North Korea and the Fallacy of Accidental Wars
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North Korea and the Fallacy of Accidental Wars


Accidental wars rarely happen. Historians have demonstrated that most wars initially deemed “accidental,” (perhaps most notably the First World War), have in actuality resulted from deliberative state policy, even if the circumstances of the war were unplanned.  While war seems discordant, it actually requires a great deal of cooperation and coordination. Fundamentally, two parties have to agree to conduct a war; otherwise, you have either a punitive raid or an armed surrender negotiation.

Consequently, the baseline for evaluating the chances for accidental war on the Korean Peninsula should be judged as quite low.  South Korea, in all likelihood, views the prospect of decisive victory against North Korea as worse than the status quo. The United States has no interest in fighting a war against the DPRK at the moment.  For example, the sinking of the Cheonan was obviously an act of war, but neither the United States nor South Korea were interested in fighting a war on the terms offered. While we know less about the strategic calculus of North Korea, there is little reason to think that North Korea was interested in war, either; it probed South Korean capabilities and resolve, but did not press the issue in ways that could have forced Seoul’s hand.

This said, there are conditions under which the chances for accidental wars increase. If the main parties do not communicate well (or at all) with one another, they may misunderstand messages designed to convey commitment or capability.  Cultural differences can contribute to a lack of appreciation of how a potential foe thinks about the costs and benefits of war.  Domestic conflict invariably complicates foreign policy, as state leaders often act according to a logic that places the dictata of their governing coalitions above foreign policy concerns. Finally, leaders do not have full control over their military organizations; a rogue artillery commander, fighter pilot, or sub skipper can effectively initiate hostilities on their own. All of these conditions can lead to situations in which states commit what they believe is limited force in service of what they believe are limited objectives, but in actuality threatens core interests of the enemy.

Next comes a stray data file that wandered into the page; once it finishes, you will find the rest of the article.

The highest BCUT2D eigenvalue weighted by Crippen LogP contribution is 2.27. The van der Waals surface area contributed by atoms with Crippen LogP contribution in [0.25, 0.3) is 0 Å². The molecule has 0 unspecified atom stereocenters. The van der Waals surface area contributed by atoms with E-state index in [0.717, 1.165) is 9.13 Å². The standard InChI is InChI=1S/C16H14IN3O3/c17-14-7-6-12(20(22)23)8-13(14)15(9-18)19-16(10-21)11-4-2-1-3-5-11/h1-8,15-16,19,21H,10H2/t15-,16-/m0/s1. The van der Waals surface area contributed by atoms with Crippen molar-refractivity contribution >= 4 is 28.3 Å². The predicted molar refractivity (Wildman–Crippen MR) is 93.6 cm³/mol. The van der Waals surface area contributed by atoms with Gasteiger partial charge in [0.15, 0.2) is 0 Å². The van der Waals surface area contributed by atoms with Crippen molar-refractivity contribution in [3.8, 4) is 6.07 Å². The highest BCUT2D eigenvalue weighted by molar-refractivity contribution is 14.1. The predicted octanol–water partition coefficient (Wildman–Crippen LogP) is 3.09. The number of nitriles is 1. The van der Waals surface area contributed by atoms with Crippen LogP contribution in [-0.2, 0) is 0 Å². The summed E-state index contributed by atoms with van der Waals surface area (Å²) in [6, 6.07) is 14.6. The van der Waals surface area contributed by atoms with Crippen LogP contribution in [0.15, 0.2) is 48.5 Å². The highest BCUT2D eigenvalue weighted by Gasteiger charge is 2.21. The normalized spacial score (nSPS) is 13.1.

The potential for accidental war is highest in conditions where technology and doctrine overwhelmingly favor quick, offensive action, and produce quick, decisive outcomes.  Wars that could de-escalate following a border skirmish and a few artillery duels can escalate beyond control if both sides understand the timing of offensive action to be critical. Arguably, the conditions on the Korean Peninsula currently match this description. Although there’s virtually no scenario in which North Korea could win a war, if allowed to mobilize and launch well prepared, coordinate offensive activities the DPRK could inflict severe damage on the South Korean military and South Korean civilians.

Similarly, a pre-emptive U.S.-ROK assault on the North Korean military, or an attack launched in the very early stages of a North Korean assault, could substantially undercut the power of North Korea’s first punch.